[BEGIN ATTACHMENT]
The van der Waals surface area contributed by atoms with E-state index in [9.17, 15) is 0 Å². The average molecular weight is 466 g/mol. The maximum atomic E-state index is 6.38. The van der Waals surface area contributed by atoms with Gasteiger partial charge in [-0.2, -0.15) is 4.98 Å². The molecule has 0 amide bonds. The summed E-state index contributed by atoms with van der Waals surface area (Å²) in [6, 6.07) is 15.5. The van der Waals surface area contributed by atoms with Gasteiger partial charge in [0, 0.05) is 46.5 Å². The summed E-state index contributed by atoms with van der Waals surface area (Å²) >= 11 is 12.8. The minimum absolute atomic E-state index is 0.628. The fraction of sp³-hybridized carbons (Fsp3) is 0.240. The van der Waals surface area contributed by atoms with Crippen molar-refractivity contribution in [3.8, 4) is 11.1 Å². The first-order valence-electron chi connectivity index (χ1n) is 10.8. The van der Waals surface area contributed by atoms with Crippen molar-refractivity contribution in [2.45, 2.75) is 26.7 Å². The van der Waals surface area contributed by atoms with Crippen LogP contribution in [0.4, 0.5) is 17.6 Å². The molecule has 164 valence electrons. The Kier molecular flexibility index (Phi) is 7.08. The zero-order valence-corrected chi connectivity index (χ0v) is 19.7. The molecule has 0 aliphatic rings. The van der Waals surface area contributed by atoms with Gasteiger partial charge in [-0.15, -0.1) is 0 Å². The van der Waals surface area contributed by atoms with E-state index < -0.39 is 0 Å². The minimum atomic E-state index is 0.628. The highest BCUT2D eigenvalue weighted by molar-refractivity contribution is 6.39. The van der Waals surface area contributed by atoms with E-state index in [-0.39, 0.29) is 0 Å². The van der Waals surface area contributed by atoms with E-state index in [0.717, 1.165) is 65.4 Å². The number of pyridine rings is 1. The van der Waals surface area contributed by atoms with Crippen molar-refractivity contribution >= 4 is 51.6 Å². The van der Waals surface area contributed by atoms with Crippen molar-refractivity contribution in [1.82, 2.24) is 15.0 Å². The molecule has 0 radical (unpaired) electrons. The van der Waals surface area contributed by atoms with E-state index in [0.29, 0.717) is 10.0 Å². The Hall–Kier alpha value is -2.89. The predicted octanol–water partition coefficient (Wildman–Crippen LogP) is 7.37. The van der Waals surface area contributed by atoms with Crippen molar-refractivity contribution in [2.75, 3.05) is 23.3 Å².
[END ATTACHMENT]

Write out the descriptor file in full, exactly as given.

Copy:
The van der Waals surface area contributed by atoms with E-state index in [9.17, 15) is 0 Å². The average molecular weight is 466 g/mol. The maximum atomic E-state index is 6.38. The van der Waals surface area contributed by atoms with Gasteiger partial charge in [-0.2, -0.15) is 4.98 Å². The molecule has 0 amide bonds. The summed E-state index contributed by atoms with van der Waals surface area (Å²) in [6, 6.07) is 15.5. The van der Waals surface area contributed by atoms with Gasteiger partial charge in [0, 0.05) is 46.5 Å². The summed E-state index contributed by atoms with van der Waals surface area (Å²) >= 11 is 12.8. The minimum absolute atomic E-state index is 0.628. The fraction of sp³-hybridized carbons (Fsp3) is 0.240. The van der Waals surface area contributed by atoms with Crippen molar-refractivity contribution in [3.8, 4) is 11.1 Å². The first-order valence-electron chi connectivity index (χ1n) is 10.8. The van der Waals surface area contributed by atoms with Crippen molar-refractivity contribution in [2.45, 2.75) is 26.7 Å². The van der Waals surface area contributed by atoms with Crippen LogP contribution in [0.4, 0.5) is 17.6 Å². The molecule has 164 valence electrons. The Kier molecular flexibility index (Phi) is 7.08. The zero-order valence-corrected chi connectivity index (χ0v) is 19.7. The molecule has 0 aliphatic rings. The van der Waals surface area contributed by atoms with Gasteiger partial charge in [-0.15, -0.1) is 0 Å². The van der Waals surface area contributed by atoms with E-state index < -0.39 is 0 Å². The minimum atomic E-state index is 0.628. The highest BCUT2D eigenvalue weighted by molar-refractivity contribution is 6.39. The van der Waals surface area contributed by atoms with E-state index in [-0.39, 0.29) is 0 Å². The van der Waals surface area contributed by atoms with E-state index in [0.717, 1.165) is 65.4 Å². The number of pyridine rings is 1. The van der Waals surface area contributed by atoms with Crippen molar-refractivity contribution >= 4 is 51.6 Å². The van der Waals surface area contributed by atoms with Crippen molar-refractivity contribution in [1.82, 2.24) is 15.0 Å². The molecule has 0 radical (unpaired) electrons. The van der Waals surface area contributed by atoms with E-state index in [0.29, 0.717) is 10.0 Å². The Hall–Kier alpha value is -2.89. The predicted octanol–water partition coefficient (Wildman–Crippen LogP) is 7.37. The van der Waals surface area contributed by atoms with Crippen molar-refractivity contribution in [2.75, 3.05) is 23.3 Å².